This is a citizen science project in which we make observations from the ground about the clouds in the sky. This can help us notice patterns and make predictions about the weather and spikes in certain insect populations, etc.


A citizen science project designed to keep tabs on certain invasive diseases and pests that affect our native trees. This one is in the form of an app you can download on your apple or android smart device. You just tag trees that you find in your community and scientists will use that data for different projects.

Nature’s Notebook-
Submit observations about plants in your area to this massive citizen science online data base. This well-established project has been an ongoing work for ten years now, and scientists use it to make decisions and predictions about the environment. You can download the app to your android or apple device.

This citizen science project is another online database where you can report amphibian and reptile sightings via an app downloaded to your apple or android device.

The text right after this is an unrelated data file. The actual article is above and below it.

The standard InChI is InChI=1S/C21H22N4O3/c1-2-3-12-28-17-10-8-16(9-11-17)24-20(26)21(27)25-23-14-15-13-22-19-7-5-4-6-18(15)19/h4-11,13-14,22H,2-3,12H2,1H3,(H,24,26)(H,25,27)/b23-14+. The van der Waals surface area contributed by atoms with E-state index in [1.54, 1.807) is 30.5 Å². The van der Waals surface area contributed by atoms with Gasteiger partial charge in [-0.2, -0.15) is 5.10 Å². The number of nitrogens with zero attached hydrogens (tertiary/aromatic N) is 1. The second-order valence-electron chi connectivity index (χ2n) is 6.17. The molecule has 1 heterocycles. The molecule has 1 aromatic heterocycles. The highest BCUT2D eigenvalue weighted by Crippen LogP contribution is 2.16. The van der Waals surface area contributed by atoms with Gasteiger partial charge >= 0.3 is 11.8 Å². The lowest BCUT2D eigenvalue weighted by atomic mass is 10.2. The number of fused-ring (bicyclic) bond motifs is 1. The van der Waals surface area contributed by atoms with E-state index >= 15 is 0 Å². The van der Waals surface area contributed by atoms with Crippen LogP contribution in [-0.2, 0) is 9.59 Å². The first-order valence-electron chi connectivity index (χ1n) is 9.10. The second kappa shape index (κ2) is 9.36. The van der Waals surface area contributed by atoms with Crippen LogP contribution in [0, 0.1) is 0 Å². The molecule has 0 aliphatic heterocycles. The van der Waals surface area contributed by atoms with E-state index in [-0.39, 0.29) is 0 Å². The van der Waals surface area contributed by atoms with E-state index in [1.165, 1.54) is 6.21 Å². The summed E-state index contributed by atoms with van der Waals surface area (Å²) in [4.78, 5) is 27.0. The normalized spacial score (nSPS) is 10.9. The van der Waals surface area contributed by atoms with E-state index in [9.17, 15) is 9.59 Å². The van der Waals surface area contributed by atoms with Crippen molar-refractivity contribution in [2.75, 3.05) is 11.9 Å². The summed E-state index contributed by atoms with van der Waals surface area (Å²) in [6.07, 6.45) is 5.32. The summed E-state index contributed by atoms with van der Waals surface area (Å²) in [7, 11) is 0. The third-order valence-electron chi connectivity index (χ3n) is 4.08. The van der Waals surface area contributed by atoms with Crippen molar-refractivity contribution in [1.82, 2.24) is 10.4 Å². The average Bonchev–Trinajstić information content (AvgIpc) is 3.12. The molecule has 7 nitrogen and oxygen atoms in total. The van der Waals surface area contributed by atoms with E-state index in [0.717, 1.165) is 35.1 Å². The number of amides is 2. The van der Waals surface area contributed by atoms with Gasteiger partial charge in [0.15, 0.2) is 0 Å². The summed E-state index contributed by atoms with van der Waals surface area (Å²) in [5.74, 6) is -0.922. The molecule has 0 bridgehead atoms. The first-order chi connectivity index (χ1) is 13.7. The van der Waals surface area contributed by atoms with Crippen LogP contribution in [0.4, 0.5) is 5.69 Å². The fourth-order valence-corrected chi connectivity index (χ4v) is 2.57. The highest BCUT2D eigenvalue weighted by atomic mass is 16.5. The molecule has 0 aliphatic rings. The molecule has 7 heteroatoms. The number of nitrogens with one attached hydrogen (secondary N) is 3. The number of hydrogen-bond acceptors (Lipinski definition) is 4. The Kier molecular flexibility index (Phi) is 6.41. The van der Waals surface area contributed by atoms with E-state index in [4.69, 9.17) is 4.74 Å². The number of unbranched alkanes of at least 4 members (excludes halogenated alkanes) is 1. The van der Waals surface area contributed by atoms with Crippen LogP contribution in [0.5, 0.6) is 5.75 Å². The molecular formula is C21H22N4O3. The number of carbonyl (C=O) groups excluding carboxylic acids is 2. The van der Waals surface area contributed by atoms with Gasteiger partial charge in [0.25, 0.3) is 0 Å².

The Big Bug Hunt-
This citizen science project is another online database for you to report pest sightings in your area. We can use this data to track the movement and spread of pests that might be a threat to the native ecosystem. You can download the app to your apple or android device.

Darwin’s Dogs- Https://
A genetics project to help us learn how genes affect dogs’ behavior and personality traits. You can get involved by sending in a saliva sample and behavioral data.

Dog Aging Project- Http://
A citizen science project studying the longevity of dogs, and how we can help to extend our canine companions’ lifespan. This is a longitudinal study focused on the health and wellbeing of middle aged dogs and preventative care.

Epidogs Project- Https://